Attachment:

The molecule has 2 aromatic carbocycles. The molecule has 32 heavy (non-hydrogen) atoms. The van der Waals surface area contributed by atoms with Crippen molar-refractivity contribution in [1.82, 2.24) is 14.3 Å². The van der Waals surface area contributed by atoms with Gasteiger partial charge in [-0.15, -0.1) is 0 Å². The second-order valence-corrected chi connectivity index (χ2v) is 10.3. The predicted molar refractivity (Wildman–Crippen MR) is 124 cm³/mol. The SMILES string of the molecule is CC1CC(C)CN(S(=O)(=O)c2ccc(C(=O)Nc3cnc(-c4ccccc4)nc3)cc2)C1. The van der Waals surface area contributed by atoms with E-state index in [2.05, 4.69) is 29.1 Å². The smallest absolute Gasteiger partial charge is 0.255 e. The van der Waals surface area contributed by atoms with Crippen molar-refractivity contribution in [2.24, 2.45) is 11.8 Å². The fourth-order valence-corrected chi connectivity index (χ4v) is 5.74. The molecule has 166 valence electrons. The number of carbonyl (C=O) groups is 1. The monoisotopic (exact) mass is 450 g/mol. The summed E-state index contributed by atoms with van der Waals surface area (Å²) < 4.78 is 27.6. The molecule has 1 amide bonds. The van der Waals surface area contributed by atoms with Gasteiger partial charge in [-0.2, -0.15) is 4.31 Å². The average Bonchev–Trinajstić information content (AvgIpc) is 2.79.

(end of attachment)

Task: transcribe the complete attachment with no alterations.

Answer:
The molecule has 2 aromatic carbocycles. The molecule has 32 heavy (non-hydrogen) atoms. The van der Waals surface area contributed by atoms with Crippen molar-refractivity contribution in [1.82, 2.24) is 14.3 Å². The van der Waals surface area contributed by atoms with Gasteiger partial charge in [-0.15, -0.1) is 0 Å². The second-order valence-corrected chi connectivity index (χ2v) is 10.3. The predicted molar refractivity (Wildman–Crippen MR) is 124 cm³/mol. The SMILES string of the molecule is CC1CC(C)CN(S(=O)(=O)c2ccc(C(=O)Nc3cnc(-c4ccccc4)nc3)cc2)C1. The van der Waals surface area contributed by atoms with E-state index in [2.05, 4.69) is 29.1 Å². The smallest absolute Gasteiger partial charge is 0.255 e. The van der Waals surface area contributed by atoms with Crippen molar-refractivity contribution in [2.24, 2.45) is 11.8 Å². The fourth-order valence-corrected chi connectivity index (χ4v) is 5.74. The molecule has 166 valence electrons. The number of carbonyl (C=O) groups is 1. The monoisotopic (exact) mass is 450 g/mol. The summed E-state index contributed by atoms with van der Waals surface area (Å²) < 4.78 is 27.6. The molecule has 1 amide bonds. The van der Waals surface area contributed by atoms with Gasteiger partial charge in [-0.2, -0.15) is 4.31 Å². The average Bonchev–Trinajstić information content (AvgIpc) is 2.79.